We make many batches of filling at once and freeze them. If you’re going to mess up the kitchen, you might as well make it worth it! Be sure you have plenty of all the ingredients you’ll need on hand. Or, you can also bake the squash and freeze it in 2-cup batches plain, using it much like you'd use a can of store-bought puree.


To bake the squash: 
The Provence is one of our favorites for pie.
Preheat oven to 375
Wash pumpkin/squash and dry skin 
Cut it open: Use a stout, sharp knife on a table or counter low enough that you can use the weight of your upper body to quarter the squash.  Doing it on the floor might even be easiest. 

Use a strong metal spoon to scrape out seeds and loose pulp/strings. You can put the seeds and pulp outside to feed birds and squirrels or separate the seeds, oil, salt and bake them. You probably won't want to save the seeds for planting, unless you're certain that they haven't "crossed" with other varieties. 

Cut into smaller pieces: Though it can be quite a challenge to cut these large, winter squash into smaller pieces for baking, you’ll be rewarded with a much shorter cooking time.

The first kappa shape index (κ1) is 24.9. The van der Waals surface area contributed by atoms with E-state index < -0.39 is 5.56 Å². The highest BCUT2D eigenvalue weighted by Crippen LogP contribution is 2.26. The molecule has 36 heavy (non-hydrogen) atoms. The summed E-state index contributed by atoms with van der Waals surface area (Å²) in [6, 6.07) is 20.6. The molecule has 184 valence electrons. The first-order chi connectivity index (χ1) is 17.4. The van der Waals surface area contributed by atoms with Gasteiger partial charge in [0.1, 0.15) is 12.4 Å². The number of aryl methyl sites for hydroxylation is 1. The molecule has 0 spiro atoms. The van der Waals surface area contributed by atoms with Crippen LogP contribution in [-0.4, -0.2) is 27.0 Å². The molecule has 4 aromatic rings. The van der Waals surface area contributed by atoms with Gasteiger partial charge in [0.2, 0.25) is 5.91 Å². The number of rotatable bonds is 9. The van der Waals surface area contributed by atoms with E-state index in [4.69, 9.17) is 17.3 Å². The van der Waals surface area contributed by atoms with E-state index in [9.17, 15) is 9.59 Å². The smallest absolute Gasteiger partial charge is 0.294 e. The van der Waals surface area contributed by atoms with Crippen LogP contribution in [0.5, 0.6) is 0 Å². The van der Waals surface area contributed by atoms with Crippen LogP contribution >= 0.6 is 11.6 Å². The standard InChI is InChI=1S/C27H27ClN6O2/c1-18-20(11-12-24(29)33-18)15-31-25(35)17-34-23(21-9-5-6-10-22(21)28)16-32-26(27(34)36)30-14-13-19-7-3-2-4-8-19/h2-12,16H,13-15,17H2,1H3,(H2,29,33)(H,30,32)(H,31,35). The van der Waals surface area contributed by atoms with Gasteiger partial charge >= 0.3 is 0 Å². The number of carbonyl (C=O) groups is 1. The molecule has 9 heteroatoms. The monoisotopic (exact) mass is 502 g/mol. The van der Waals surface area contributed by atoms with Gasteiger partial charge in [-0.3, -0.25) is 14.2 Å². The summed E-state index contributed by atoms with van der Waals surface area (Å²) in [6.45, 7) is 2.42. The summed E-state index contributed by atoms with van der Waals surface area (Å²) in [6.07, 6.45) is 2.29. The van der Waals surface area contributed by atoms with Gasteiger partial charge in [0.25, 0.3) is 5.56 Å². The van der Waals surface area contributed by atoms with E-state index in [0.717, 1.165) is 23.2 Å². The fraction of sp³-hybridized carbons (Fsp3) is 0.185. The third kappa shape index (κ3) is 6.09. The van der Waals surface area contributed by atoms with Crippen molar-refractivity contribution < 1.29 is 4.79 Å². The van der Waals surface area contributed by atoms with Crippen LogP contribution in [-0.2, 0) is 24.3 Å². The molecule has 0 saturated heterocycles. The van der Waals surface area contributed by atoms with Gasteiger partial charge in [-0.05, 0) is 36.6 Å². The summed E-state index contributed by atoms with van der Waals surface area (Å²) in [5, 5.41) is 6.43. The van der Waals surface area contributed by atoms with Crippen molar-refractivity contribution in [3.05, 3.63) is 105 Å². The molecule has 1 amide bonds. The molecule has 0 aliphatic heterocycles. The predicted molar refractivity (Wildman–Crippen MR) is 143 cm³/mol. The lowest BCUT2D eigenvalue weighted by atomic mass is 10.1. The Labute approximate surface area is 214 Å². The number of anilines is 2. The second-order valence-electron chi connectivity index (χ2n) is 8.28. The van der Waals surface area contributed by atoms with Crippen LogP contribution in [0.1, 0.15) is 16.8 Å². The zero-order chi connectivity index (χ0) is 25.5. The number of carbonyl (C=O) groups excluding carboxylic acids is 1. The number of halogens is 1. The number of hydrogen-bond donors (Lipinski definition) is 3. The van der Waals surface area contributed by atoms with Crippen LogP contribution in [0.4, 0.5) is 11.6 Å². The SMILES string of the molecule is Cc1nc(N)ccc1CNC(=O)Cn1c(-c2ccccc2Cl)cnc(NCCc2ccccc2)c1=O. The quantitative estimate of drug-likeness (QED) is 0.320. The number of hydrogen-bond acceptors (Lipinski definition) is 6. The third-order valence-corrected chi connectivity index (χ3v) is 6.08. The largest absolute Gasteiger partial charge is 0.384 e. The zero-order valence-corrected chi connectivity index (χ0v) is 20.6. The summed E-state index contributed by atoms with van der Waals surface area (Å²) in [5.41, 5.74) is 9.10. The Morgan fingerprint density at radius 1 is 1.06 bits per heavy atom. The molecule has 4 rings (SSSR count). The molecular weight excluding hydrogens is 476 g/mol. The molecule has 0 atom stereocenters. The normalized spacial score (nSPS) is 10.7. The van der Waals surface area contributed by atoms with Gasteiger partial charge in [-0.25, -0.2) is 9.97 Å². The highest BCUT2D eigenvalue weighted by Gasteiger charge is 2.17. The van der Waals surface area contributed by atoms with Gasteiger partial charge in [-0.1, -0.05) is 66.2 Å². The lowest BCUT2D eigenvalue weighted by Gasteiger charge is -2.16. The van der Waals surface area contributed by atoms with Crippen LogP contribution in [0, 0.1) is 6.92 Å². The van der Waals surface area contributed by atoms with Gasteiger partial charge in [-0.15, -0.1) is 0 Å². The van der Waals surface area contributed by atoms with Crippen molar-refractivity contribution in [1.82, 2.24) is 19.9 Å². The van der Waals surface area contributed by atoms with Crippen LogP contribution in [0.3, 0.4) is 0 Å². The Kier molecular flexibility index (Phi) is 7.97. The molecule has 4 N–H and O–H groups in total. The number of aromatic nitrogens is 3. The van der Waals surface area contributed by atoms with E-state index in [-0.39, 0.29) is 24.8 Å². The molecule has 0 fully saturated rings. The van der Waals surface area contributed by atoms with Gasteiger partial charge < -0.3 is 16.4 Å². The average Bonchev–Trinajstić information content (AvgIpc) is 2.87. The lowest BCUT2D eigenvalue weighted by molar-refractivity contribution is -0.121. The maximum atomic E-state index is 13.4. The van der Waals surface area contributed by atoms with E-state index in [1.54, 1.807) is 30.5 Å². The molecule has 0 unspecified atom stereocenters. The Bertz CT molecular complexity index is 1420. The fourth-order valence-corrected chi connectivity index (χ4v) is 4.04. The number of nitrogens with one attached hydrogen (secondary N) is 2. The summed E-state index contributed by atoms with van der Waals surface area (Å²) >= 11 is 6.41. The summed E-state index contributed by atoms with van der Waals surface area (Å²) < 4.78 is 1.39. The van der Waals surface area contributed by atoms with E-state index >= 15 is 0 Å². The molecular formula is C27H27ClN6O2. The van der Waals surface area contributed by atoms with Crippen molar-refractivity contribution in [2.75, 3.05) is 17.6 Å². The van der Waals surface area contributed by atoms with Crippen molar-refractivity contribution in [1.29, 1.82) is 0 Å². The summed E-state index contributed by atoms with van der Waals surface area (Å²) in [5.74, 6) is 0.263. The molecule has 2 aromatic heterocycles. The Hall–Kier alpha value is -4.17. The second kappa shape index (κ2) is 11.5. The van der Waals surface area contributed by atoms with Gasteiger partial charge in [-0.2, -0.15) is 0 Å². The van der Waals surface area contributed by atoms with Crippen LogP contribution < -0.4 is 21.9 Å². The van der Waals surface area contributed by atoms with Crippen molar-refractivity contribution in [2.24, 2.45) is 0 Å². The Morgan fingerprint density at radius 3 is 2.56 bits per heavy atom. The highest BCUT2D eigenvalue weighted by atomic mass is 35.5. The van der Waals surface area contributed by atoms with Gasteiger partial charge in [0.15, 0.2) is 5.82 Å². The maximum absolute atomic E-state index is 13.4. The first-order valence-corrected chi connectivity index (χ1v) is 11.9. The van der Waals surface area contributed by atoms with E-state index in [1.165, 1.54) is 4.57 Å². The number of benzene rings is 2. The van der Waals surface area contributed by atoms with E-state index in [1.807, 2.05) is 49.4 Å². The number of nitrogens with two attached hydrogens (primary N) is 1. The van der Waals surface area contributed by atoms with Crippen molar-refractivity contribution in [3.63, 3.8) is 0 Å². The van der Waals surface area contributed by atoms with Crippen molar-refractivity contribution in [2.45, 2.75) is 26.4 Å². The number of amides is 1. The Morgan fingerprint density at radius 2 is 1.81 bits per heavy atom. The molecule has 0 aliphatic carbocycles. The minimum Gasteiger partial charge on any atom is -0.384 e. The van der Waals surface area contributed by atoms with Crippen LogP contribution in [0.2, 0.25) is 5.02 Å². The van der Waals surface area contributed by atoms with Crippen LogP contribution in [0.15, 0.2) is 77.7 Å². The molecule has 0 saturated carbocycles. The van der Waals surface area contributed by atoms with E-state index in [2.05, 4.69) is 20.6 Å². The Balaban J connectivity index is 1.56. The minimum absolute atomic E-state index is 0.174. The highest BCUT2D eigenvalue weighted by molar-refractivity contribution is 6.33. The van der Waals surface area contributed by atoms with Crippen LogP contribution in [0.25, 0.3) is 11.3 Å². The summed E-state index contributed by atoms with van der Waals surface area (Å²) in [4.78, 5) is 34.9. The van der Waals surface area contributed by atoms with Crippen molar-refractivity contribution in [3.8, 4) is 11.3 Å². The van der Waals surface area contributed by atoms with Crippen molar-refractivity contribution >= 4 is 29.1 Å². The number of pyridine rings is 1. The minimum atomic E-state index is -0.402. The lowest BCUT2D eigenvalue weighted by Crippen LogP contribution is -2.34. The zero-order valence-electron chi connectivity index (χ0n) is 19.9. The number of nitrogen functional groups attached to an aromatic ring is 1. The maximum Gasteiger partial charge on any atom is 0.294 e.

Orange, sweet flesh, yum!!
Place squash with skin facing up in a baking pan that has sides that are at least a two-inches deep. Many squash give off quite a lot of juice and can make a mess in your oven if the juice spills over the side of the pan. A roasting pan is ideal.

Bake squash/pumpkin for one hour, or until a fork pokes easily, deep into the flesh.

Once done, allow to cool. Scoop flesh out of the skin and compost the skin.  If you’ve chosen one of the juicier squashes, you’ll have best results by putting the flesh in a large colander over a bowl to drain any excess juice. The juice makes a delicious soup stock. Note: Delicata squash have tender skins that can be eaten along with the flesh, saving you an extra step (just use your food processor: skins and all).

To make the pie filling:

Sydney w/ a Provence
In a food processor, combine: